wife Becky Mitchell, the director of the museum, oversaw the overall vision for the exhibits, and led us to what the community would love. My role is always a bit odd – I scan photos, sometimes not even knowing what for, and then put them somewhere accessible. Sometimes, when file format issues or other technical errors come up, that’s my bailiwick. We invite you to come see the exhibit we put together about Detroit Lakes’ 150th, on display now through the end of 2021. And, once the museum is up and running in its new building (right next to the old one), we’ll be unveiling our sesquicentennial exhibit about Becker County. The new museum is currently under construction, and is expected to open next spring or summer. When it does, our current building will be torn down and become a part of the community’s past, its existence living on only in the very history books it now contains. That’s how time works: things evolve and change constantly. Buildings wear down, people come and go, the current events of today become the historical events of tomorrow. What lasts is what we build together, and work on together to keep alive into the future. So as you celebrate the Detroit Lakes and Becker County sesquicentennials this year, take a moment to think back on all that has happened to bring us to this day. And as you bid farewell to the last 150 years, just imagine what the next will bring.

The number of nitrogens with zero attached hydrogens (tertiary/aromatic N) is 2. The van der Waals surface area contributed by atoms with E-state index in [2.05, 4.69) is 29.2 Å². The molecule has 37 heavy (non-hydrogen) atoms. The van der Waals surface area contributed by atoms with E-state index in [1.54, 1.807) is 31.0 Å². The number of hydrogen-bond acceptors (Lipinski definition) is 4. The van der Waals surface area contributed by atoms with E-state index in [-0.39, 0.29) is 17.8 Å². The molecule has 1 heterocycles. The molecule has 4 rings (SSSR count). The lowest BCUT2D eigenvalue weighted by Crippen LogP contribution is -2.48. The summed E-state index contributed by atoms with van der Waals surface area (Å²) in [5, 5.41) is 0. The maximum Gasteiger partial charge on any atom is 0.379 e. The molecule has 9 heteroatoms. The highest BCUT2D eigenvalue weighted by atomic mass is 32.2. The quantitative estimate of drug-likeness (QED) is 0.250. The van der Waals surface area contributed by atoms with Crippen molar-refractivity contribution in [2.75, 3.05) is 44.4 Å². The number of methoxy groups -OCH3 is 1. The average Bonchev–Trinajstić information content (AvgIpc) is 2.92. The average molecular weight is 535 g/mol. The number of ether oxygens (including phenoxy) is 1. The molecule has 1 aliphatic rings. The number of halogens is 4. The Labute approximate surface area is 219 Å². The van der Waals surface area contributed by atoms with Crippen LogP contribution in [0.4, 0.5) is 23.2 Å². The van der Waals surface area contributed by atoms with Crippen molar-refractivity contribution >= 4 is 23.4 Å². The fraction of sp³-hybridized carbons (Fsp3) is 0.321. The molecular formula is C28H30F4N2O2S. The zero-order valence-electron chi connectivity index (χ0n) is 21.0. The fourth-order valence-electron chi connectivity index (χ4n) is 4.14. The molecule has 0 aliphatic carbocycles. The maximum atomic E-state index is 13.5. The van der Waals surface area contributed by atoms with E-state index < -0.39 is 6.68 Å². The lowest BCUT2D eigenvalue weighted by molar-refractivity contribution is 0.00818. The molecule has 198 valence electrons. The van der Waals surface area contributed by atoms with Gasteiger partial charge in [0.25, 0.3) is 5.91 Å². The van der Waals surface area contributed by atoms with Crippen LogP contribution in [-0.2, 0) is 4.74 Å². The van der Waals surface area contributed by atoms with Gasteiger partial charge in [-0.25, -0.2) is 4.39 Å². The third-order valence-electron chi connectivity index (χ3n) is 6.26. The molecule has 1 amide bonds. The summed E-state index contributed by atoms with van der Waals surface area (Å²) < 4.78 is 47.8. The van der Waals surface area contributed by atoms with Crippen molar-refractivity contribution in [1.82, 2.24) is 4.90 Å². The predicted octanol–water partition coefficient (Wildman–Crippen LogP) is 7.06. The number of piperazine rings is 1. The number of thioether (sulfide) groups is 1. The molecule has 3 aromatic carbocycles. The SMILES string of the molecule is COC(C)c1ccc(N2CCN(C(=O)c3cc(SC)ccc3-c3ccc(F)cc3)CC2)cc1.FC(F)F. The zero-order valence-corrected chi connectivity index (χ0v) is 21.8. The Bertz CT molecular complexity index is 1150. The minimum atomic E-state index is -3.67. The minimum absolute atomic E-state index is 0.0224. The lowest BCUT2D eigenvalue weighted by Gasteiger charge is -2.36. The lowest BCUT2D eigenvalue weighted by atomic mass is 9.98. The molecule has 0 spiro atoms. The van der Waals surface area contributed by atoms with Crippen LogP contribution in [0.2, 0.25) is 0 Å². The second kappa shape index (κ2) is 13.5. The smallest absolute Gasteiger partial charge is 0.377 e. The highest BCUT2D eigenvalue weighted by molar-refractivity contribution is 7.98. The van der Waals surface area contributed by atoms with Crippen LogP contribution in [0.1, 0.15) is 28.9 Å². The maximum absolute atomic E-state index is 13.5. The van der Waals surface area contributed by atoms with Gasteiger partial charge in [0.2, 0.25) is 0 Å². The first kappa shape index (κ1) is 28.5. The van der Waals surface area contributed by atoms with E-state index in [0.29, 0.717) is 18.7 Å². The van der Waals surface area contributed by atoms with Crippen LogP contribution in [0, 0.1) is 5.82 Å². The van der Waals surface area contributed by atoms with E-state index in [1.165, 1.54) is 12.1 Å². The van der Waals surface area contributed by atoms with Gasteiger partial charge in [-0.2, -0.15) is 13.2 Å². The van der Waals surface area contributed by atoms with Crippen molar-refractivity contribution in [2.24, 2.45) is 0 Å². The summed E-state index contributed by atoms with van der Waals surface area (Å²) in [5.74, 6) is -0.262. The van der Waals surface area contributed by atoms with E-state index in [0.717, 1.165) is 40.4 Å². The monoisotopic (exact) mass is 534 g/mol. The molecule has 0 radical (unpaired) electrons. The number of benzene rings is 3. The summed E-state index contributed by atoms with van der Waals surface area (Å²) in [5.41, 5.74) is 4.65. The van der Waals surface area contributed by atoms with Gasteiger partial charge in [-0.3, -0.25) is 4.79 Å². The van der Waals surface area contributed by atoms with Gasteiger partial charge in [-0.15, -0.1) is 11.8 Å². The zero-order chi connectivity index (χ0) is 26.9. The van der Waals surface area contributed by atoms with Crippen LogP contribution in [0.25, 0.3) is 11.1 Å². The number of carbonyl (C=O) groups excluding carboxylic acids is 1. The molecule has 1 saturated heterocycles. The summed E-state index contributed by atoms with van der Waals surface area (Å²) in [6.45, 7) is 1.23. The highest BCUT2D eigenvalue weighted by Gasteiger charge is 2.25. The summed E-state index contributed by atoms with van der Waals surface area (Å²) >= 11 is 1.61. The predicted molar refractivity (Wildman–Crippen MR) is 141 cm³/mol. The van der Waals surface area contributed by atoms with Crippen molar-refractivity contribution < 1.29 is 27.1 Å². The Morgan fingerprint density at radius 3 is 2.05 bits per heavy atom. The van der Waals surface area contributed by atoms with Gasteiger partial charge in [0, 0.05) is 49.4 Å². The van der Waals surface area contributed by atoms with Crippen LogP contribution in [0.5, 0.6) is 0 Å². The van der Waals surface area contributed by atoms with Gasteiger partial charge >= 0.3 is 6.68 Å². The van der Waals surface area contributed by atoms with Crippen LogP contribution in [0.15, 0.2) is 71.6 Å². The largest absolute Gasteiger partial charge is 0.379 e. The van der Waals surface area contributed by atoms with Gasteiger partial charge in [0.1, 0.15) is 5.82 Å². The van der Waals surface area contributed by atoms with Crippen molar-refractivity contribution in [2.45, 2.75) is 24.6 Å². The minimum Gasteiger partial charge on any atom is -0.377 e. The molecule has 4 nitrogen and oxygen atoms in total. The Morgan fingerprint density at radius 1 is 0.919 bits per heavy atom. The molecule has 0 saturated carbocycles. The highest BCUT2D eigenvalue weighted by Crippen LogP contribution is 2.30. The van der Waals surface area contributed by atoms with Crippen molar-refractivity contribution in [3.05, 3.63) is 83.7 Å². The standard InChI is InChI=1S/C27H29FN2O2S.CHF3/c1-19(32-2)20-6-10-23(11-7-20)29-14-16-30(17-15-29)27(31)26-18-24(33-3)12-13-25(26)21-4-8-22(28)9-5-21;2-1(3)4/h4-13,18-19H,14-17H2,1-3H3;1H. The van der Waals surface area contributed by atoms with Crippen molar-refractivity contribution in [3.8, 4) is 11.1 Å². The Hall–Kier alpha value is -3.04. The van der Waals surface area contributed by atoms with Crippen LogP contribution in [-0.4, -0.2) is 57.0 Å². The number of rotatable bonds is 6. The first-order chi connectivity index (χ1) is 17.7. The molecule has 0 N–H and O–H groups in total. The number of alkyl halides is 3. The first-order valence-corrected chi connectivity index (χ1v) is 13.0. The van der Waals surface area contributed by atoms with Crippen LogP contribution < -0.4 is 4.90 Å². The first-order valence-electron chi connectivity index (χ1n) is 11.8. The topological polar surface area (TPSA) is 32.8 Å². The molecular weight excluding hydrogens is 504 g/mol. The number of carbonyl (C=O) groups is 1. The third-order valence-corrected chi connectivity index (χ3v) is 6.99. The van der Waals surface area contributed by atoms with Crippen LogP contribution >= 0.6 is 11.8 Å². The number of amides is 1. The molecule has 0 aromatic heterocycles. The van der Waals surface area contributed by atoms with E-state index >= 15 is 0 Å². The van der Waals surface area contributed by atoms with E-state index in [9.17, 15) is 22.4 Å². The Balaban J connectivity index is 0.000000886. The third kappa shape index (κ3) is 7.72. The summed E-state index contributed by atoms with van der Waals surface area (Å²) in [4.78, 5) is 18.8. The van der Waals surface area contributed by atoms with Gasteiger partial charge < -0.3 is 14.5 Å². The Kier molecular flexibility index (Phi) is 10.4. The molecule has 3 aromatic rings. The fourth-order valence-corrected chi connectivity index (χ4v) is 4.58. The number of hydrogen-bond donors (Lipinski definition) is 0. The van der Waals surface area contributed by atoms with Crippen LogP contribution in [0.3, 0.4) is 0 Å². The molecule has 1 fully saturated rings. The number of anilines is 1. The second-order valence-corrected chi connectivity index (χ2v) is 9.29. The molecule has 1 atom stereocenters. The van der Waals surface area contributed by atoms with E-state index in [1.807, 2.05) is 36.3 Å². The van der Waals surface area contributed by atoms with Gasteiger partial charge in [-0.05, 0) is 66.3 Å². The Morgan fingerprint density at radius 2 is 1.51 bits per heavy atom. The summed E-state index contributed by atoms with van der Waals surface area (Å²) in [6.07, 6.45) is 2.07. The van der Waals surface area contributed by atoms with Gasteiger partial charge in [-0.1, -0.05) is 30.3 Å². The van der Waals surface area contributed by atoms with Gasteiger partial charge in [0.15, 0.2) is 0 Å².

The Becker County Museum’s new book about county history, written by Minnesota journalist Pippi Mayfield and titled, “Becker County in the 20th Century,” is now out and available for purchase. Grab a copy on the museum’s website,, or in the museum gift shop, at 714 Summit Avenue in Detroit Lakes.

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We love being a part of this community! What was once a dream is now a one-of-a-kind facility serving the physical and cultural needs of people in Detroit Lakes and surrounding communities. With a mission to provide quality experiences to learn, grow and play, the Detroit Lakes Community and Cultural Center opened in the winter of 2001. Since then, the DLCCC has become a vital part of life in the lakes area, providing children, adults and seniors with a place to expand their minds and improve their health. The Center is a 60,000 square foot fitness and aquatics center and is the hub of fitness activities in our region. The once-abandoned Holmes Junior High School, built in the 1930s, now serves as a regional cultural center presenting dozens of national and international performing and visual arts events each year.

HISTORIC HOLMES THEATRE • 218-844-4221 826 Summit Ave., Detroit Lakes, MN

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*According to 2020 Lakes Country Association of Realtors MLS Data

JAY SCHURMAN 218-234-9524

LISA JASKEN 218-841-8211

MICHELLE BJERKE 218-849-8062

JACK CHIVERS 218-841-7624

JENA JASKEN WALZ 218-841-4507

PAULA OKESON 218-234-9726

DON KINSLOW 701-866-5980

MATT BRENK 218-234-7040

MINDY RODKE 701-238-2058

LYNETTE CONMY 218-850-0700


SCOTT BEADLE 701-388-3649

MIKE & JOY SUMMERS 218-841-4569